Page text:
Instead, he wrote and later recorded his speech in Los Angeles, turning it in to the Swedish Academy many months later. This isn’t entirely without precedent. In 2013, the Nobel lecture in literature was replaced with a prerecorded video conversation with its winner, Alice Munro.
“The speech is extraordinary and, as one might expect, eloquent,” Sara Danius, permanent secretary of the Swedish Academy, said in a blog post. “Now that the Lecture has been delivered, the Dylan adventure is coming to a close.”
Dylan’s lecture appeared to address some of the criticism lobbed at both him and the Swedish Academy by those who believed a musician shouldn’t win a literature award, a debate explored in-depth in The Washington Post.
The speech — clocking in at around 4,000 words in text or about 27 minutes in an accompanying video in which he delivered the speech over jazz piano riffs — showcased Dylan at his most reflective. It was essentially a thesis on his influences, both in literature and music.
“When I first received this Nobel Prize for literature, I got to wondering exactly how my songs related to literature,” he began. “ … I’m going to try to articulate that to you. And most likely it will go in a roundabout way, but I hope what I say will be worthwhile and purposeful.”
Indeed, the lecture featured a mixture of specificity and vagueness, connecting influences as seemingly disparate as “Moby Dick” and Charlie Poole, the country banjo player. In that way, it brought to mind some of Dylan’s longer and most enduring works of storytelling, such as “Lily, Rosemary and the Jack of Hearts” or “Sad-Eyed Lady of the Lowlands.”
The speech began with one of the fathers of rock-and-roll, Buddy Holly.
“Buddy died when I was about 18 and he was 22,” Dylan said. “From the moment I first heard him, I felt akin. I felt related, like he was an older brother.”
Holly “seemed permanent, and he filled me with conviction,” but it was a song by Huddie Ledbetter, a blues musician known as Lead Belly, that changed his life.
I think it was a day or two after that that [Holly’s] plane went down. And somebody — somebody I’d never seen before — handed me a Leadbelly record with the song “Cotton Fields” on it. And that record changed my life right then and there. Transported me into a world I’d never known. It was like an explosion went off. Like I’d been walking in darkness and all of the sudden the darkness was illuminated. It was like somebody laid hands on me. I must have played that record a hundred times.
That launched Dylan into the world of folk, rhythm and blues, where he learned a new vernacular through “ragtime blues, work songs, Georgia sea shanties, Appalachian ballads and cowboy songs.”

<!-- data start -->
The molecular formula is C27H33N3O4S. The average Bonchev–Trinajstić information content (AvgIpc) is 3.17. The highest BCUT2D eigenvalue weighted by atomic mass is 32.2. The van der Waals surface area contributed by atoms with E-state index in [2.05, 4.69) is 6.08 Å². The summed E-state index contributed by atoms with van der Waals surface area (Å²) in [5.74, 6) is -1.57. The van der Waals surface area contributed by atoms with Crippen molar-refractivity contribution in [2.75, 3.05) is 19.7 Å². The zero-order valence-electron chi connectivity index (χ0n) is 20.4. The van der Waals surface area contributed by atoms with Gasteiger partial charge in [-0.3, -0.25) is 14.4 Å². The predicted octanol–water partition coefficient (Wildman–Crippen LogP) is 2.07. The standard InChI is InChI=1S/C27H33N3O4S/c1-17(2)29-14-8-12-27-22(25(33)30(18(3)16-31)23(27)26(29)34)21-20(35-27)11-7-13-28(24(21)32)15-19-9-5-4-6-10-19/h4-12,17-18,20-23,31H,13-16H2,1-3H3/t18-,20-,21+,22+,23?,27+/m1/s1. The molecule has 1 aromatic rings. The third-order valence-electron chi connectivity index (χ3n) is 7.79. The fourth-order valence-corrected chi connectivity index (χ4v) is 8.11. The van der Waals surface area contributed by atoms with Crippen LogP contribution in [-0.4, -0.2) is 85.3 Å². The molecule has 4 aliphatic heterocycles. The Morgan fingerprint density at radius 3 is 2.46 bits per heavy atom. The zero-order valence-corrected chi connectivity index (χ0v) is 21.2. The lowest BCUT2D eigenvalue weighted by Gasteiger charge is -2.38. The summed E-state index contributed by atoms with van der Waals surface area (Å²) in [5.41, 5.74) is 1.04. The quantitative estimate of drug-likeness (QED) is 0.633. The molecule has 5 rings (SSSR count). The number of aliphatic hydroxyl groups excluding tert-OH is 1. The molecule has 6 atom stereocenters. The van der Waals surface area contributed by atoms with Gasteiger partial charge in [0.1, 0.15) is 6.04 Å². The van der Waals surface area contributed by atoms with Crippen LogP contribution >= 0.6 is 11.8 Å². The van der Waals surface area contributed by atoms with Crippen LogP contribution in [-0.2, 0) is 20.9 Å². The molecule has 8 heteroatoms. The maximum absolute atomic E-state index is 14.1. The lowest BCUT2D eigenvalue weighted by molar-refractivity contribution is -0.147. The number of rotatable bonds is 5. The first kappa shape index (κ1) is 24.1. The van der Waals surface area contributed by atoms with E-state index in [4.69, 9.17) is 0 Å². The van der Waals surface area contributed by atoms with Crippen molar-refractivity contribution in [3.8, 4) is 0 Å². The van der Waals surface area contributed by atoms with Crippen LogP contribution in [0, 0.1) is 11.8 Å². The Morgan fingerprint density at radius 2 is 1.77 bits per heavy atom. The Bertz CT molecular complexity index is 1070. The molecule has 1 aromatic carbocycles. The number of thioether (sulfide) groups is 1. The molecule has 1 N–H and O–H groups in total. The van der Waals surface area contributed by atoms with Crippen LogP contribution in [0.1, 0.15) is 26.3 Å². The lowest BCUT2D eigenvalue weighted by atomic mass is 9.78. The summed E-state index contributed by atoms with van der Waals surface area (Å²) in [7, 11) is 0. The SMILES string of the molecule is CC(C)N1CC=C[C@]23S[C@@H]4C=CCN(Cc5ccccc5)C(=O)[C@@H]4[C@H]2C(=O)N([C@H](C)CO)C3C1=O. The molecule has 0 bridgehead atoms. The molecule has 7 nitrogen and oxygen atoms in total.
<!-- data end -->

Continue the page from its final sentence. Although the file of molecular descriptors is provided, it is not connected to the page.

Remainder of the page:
“You know what it’s all about. Takin’ the pistol out and puttin’ it back in your pocket,” he said. “Whippin’ your way through traffic, talkin’ in the dark. You know that Stagger Lee was a bad man and that Frankie was a good girl.”
But he found his storytelling chops in literature he read “way back in grammar school,” including “Moby-Dick,” “All Quiet on the Western Front” and “The Odyssey.”
Herman Melville’s epic tale taught him how to write about several intertwining characters, while Erich Maria Remarque’s story of World War I taught him the purpose of an artist during wartime. Themes from all three books “would work its way into more a few of my songs,” as he said specifically about “Moby-Dick.”
The lecture seemed to fit with the latest leg of Dylan’s long and ever-evolving career. He has arguably never seemed quite as reflective as he does now, at 76 years old.
Dylan’s last three releases have been covers of standards such as “Stormy Weather,” “As Time Goes By” and “The Best is Yet to Come.” His last release, “Triplicate,” was a three-disc megarecord of these tunes.
In advance of that release, he posted to his website a long, revealing and deeply personal interview conducted by Bill Flanagan. In it, he discussed his newfound admiration of the standards.
“These songs,” he said, “are some of the most heartbreaking stuff ever put on record and I wanted to do them justice. Now that I have lived them and lived through them I understand them better.”
Much of his career, according to Dylan, was about doing stories justice, about telling them the right way, about finding the life in them — as he explained in the conclusion of his lecture.
He mentioned Odysseus, who in “The Odyssey” visited Achilles in the underworld. A morose Achilles told Odysseus he would rather be a slave in the world of the living than king of the world of the dead. As Dylan put it, “whatever his struggles of life were, they were preferable to being here in this dead place.”
At the end of his lecture, Dylan connected that story with the spirit of songs, in a plea that everyone listen to them, not read them.
Our songs are alive in the land of the living. But songs are unlike literature. They’re meant to be sung, not read. The words in Shakespeare’s plays were meant to be acted on the stage. Just as lyrics in songs are meant to be sung, not read on a page. And I hope some of you get the chance to listen to these lyrics the way they were intended to be heard: in concert or on record or however people are listening to songs these days. I return once again to Homer, who says, “Sing in me, oh Muse, and through me tell the story.”
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